On the 30th of March 1853, Vincent van Gogh was born in Zundert, Netherlands, and he was the offspring of Theodorus van Gogh, a church pastor, and Anna Cornelia Carbentus, an artist. Growing up, van Gogh’s family struggled financially so he was forced to leave school and take a job at his Uncle’s art dealership at the age of 15. In 1873, van Gogh was transferred to London and there he fell in love with the English culture, which made him a fan of art galleries as well as the writings of Charles Dickens and George Eliot. At the time, he also met a landlady’s daughter named Eugenie Loyer. She was offered a marriage proposal by van Gogh and when she rejected the proposal, he suffered from a terrible breakdown which caused him to throw away all his books except the Bible. 

Shortly, he started to follow his father’s footsteps by becoming a preacher however, the evangelical committee were not so pleased with van Gogh’s lifestyle so his life as a preacher was cut short around 1878, forcing him to find a new occupation.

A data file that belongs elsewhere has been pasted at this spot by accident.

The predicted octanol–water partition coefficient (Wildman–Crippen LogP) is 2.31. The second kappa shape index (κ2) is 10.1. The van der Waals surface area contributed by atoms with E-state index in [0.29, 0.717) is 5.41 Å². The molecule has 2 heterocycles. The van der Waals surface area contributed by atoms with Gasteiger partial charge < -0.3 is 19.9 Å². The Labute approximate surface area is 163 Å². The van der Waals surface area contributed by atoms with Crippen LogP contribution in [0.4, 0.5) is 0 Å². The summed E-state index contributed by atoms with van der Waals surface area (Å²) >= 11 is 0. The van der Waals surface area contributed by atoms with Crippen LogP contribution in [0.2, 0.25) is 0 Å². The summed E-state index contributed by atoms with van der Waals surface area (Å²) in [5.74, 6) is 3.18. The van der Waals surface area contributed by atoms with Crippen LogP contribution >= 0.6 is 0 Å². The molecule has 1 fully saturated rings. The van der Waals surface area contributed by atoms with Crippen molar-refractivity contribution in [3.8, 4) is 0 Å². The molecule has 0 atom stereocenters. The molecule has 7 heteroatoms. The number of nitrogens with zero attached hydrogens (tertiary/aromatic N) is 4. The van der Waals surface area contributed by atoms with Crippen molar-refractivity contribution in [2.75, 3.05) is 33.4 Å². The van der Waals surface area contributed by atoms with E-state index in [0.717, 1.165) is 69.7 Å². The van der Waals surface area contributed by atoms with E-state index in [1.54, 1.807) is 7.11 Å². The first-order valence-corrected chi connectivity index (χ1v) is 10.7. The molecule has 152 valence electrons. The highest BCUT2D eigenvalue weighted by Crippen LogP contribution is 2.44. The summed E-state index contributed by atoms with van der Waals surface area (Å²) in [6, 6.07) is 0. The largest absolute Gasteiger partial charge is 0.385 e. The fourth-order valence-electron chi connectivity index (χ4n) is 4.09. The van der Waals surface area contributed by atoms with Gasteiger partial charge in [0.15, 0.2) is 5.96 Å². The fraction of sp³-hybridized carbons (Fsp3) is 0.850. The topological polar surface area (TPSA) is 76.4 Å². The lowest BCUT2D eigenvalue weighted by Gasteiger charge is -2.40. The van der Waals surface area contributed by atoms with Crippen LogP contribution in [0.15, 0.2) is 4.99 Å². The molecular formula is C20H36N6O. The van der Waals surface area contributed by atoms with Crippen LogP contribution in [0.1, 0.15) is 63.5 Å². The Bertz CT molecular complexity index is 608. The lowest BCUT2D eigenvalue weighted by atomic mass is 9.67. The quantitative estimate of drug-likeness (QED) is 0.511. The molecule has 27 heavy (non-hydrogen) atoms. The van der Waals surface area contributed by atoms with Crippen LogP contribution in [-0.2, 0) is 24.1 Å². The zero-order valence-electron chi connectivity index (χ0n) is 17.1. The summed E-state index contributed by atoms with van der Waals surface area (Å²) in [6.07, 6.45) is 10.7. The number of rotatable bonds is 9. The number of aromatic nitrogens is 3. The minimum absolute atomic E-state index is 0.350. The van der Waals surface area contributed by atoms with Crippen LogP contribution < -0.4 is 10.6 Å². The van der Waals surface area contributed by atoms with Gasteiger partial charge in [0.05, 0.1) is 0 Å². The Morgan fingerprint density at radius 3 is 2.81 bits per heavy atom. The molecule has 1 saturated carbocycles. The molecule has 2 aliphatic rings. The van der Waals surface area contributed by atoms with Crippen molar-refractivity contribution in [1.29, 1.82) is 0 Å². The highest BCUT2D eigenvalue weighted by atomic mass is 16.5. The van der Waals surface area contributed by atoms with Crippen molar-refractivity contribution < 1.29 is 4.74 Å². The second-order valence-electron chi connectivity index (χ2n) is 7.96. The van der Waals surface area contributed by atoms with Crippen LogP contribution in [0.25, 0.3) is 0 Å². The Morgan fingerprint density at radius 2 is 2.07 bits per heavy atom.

During the fall of 1880, van Gogh decided to move to Brussels and follow the footsteps of his mother–to become an artist. He has no formal training whatsoever but he decided to study on his own through the help of books. Meanwhile, his brother Theo supported him financially as he pursued his goal. His most famous early painting is called “The Potato Eaters,” which was completed in 1885 and considered as one of his greatest early paintings. 

In 1886, he moved to Paris to join his brother Theo, the manager of the Goupil’s gallery at the time. He met impressionist artists like Gaugin, Monet, and Pissarro. In 1888, he decided to move to Arles and hoped to build a school of art with the help of his friends. Gaugin did join him at ‘The Yellow House’ but it didn’t last long due to van Gogh’s nervous temperament. Gaugin decided to part ways and leave Arles in 1888 which led to the mutilation of van Gogh’s left ear. 

Van Gogh experienced nervous breakdowns frequently so he voluntarily sent himself to the Saint Paul asylum in Saint Remy, France. In that asylum is the place of creation of the Starry Night, which will be discussed more later.